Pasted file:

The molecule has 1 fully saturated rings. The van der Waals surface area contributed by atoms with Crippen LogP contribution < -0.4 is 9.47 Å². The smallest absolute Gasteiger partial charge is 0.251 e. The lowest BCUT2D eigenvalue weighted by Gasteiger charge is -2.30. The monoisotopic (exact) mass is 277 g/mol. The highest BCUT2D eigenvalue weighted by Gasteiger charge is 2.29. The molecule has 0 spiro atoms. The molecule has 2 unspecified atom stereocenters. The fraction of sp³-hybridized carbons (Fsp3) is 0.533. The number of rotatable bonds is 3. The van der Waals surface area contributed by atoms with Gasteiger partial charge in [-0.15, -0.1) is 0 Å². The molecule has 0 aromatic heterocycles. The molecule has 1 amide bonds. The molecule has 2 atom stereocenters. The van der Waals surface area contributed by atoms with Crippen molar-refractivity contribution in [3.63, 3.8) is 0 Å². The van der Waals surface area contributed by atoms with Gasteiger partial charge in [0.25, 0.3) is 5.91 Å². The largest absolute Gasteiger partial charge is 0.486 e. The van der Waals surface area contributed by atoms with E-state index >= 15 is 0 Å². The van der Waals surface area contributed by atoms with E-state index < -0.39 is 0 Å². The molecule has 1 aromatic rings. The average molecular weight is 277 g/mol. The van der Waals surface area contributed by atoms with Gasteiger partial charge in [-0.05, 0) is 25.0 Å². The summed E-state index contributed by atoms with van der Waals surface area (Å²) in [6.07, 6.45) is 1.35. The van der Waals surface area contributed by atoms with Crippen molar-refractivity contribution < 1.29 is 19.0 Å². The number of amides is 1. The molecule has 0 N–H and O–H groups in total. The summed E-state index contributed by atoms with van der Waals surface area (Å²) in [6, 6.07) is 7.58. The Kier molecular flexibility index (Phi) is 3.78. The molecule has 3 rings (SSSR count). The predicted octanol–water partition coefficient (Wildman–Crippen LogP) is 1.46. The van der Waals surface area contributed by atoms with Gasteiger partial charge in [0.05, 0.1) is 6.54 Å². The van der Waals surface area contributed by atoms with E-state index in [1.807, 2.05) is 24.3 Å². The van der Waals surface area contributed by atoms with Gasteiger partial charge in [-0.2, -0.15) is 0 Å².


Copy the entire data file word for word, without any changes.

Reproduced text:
The molecule has 1 fully saturated rings. The van der Waals surface area contributed by atoms with Crippen LogP contribution < -0.4 is 9.47 Å². The smallest absolute Gasteiger partial charge is 0.251 e. The lowest BCUT2D eigenvalue weighted by Gasteiger charge is -2.30. The monoisotopic (exact) mass is 277 g/mol. The highest BCUT2D eigenvalue weighted by Gasteiger charge is 2.29. The molecule has 0 spiro atoms. The molecule has 2 unspecified atom stereocenters. The fraction of sp³-hybridized carbons (Fsp3) is 0.533. The number of rotatable bonds is 3. The van der Waals surface area contributed by atoms with Gasteiger partial charge in [-0.15, -0.1) is 0 Å². The molecule has 0 aromatic heterocycles. The molecule has 1 amide bonds. The molecule has 2 atom stereocenters. The van der Waals surface area contributed by atoms with Crippen molar-refractivity contribution in [3.63, 3.8) is 0 Å². The van der Waals surface area contributed by atoms with Gasteiger partial charge in [0.25, 0.3) is 5.91 Å². The largest absolute Gasteiger partial charge is 0.486 e. The van der Waals surface area contributed by atoms with E-state index >= 15 is 0 Å². The van der Waals surface area contributed by atoms with E-state index < -0.39 is 0 Å². The molecule has 1 aromatic rings. The average molecular weight is 277 g/mol. The van der Waals surface area contributed by atoms with Gasteiger partial charge in [-0.05, 0) is 25.0 Å². The summed E-state index contributed by atoms with van der Waals surface area (Å²) in [6.07, 6.45) is 1.35. The van der Waals surface area contributed by atoms with Crippen molar-refractivity contribution < 1.29 is 19.0 Å². The number of amides is 1. The molecule has 0 N–H and O–H groups in total. The summed E-state index contributed by atoms with van der Waals surface area (Å²) in [6, 6.07) is 7.58. The Kier molecular flexibility index (Phi) is 3.78. The molecule has 3 rings (SSSR count). The predicted octanol–water partition coefficient (Wildman–Crippen LogP) is 1.46. The van der Waals surface area contributed by atoms with Gasteiger partial charge in [0.05, 0.1) is 6.54 Å². The van der Waals surface area contributed by atoms with E-state index in [1.807, 2.05) is 24.3 Å². The van der Waals surface area contributed by atoms with Gasteiger partial charge in [-0.2, -0.15) is 0 Å².